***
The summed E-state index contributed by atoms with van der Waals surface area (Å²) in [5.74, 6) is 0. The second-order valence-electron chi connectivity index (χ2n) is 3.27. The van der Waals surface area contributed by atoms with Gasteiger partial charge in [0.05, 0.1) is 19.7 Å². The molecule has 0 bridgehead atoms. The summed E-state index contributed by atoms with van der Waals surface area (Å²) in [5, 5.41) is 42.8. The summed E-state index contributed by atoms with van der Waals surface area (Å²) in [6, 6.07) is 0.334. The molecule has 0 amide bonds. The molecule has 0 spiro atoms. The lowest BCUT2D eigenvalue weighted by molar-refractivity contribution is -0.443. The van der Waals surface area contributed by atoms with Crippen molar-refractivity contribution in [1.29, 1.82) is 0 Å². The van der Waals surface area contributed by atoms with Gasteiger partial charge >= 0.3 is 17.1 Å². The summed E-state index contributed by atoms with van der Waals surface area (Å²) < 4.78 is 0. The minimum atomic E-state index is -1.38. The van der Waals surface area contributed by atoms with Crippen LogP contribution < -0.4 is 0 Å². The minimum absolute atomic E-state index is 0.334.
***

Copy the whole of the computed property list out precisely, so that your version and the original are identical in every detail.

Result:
The summed E-state index contributed by atoms with van der Waals surface area (Å²) in [5.74, 6) is 0. The second-order valence-electron chi connectivity index (χ2n) is 3.27. The van der Waals surface area contributed by atoms with Gasteiger partial charge in [0.05, 0.1) is 19.7 Å². The molecule has 0 bridgehead atoms. The summed E-state index contributed by atoms with van der Waals surface area (Å²) in [5, 5.41) is 42.8. The summed E-state index contributed by atoms with van der Waals surface area (Å²) in [6, 6.07) is 0.334. The molecule has 0 amide bonds. The molecule has 0 spiro atoms. The lowest BCUT2D eigenvalue weighted by molar-refractivity contribution is -0.443. The van der Waals surface area contributed by atoms with Crippen molar-refractivity contribution in [1.29, 1.82) is 0 Å². The van der Waals surface area contributed by atoms with Gasteiger partial charge >= 0.3 is 17.1 Å². The summed E-state index contributed by atoms with van der Waals surface area (Å²) < 4.78 is 0. The minimum atomic E-state index is -1.38. The van der Waals surface area contributed by atoms with Crippen LogP contribution < -0.4 is 0 Å². The minimum absolute atomic E-state index is 0.334.